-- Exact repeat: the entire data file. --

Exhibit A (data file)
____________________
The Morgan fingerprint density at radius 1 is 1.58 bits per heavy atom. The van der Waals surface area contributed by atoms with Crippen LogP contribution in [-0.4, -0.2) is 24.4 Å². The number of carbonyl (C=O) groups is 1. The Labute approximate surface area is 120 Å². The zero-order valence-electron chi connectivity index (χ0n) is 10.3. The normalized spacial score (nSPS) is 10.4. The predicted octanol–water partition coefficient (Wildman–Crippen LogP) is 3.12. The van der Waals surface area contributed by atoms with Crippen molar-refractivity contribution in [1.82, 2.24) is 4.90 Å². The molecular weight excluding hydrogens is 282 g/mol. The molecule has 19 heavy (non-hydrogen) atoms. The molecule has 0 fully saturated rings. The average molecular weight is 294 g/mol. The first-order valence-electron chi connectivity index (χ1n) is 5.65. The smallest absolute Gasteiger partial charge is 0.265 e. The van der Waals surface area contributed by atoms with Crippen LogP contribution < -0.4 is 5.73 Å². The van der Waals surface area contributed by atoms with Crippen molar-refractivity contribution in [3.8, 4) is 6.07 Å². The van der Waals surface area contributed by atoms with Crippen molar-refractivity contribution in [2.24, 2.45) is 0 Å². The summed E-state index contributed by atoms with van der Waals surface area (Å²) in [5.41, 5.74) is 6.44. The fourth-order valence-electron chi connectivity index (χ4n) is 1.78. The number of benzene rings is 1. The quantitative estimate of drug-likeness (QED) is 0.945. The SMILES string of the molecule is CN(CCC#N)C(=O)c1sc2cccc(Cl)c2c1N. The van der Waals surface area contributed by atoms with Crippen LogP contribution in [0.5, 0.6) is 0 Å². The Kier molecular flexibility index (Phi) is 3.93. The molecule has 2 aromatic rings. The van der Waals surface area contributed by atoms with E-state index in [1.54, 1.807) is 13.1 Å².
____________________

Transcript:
The Morgan fingerprint density at radius 1 is 1.58 bits per heavy atom. The van der Waals surface area contributed by atoms with Crippen LogP contribution in [-0.4, -0.2) is 24.4 Å². The number of carbonyl (C=O) groups is 1. The Labute approximate surface area is 120 Å². The zero-order valence-electron chi connectivity index (χ0n) is 10.3. The normalized spacial score (nSPS) is 10.4. The predicted octanol–water partition coefficient (Wildman–Crippen LogP) is 3.12. The van der Waals surface area contributed by atoms with Crippen molar-refractivity contribution in [1.82, 2.24) is 4.90 Å². The molecular weight excluding hydrogens is 282 g/mol. The molecule has 19 heavy (non-hydrogen) atoms. The molecule has 0 fully saturated rings. The average molecular weight is 294 g/mol. The first-order valence-electron chi connectivity index (χ1n) is 5.65. The smallest absolute Gasteiger partial charge is 0.265 e. The van der Waals surface area contributed by atoms with Crippen LogP contribution < -0.4 is 5.73 Å². The van der Waals surface area contributed by atoms with Crippen molar-refractivity contribution in [3.8, 4) is 6.07 Å². The van der Waals surface area contributed by atoms with Crippen molar-refractivity contribution in [2.24, 2.45) is 0 Å². The summed E-state index contributed by atoms with van der Waals surface area (Å²) in [5.41, 5.74) is 6.44. The fourth-order valence-electron chi connectivity index (χ4n) is 1.78. The number of benzene rings is 1. The quantitative estimate of drug-likeness (QED) is 0.945. The SMILES string of the molecule is CN(CCC#N)C(=O)c1sc2cccc(Cl)c2c1N. The van der Waals surface area contributed by atoms with Crippen LogP contribution in [0.5, 0.6) is 0 Å². The Kier molecular flexibility index (Phi) is 3.93. The molecule has 2 aromatic rings. The van der Waals surface area contributed by atoms with E-state index in [1.54, 1.807) is 13.1 Å².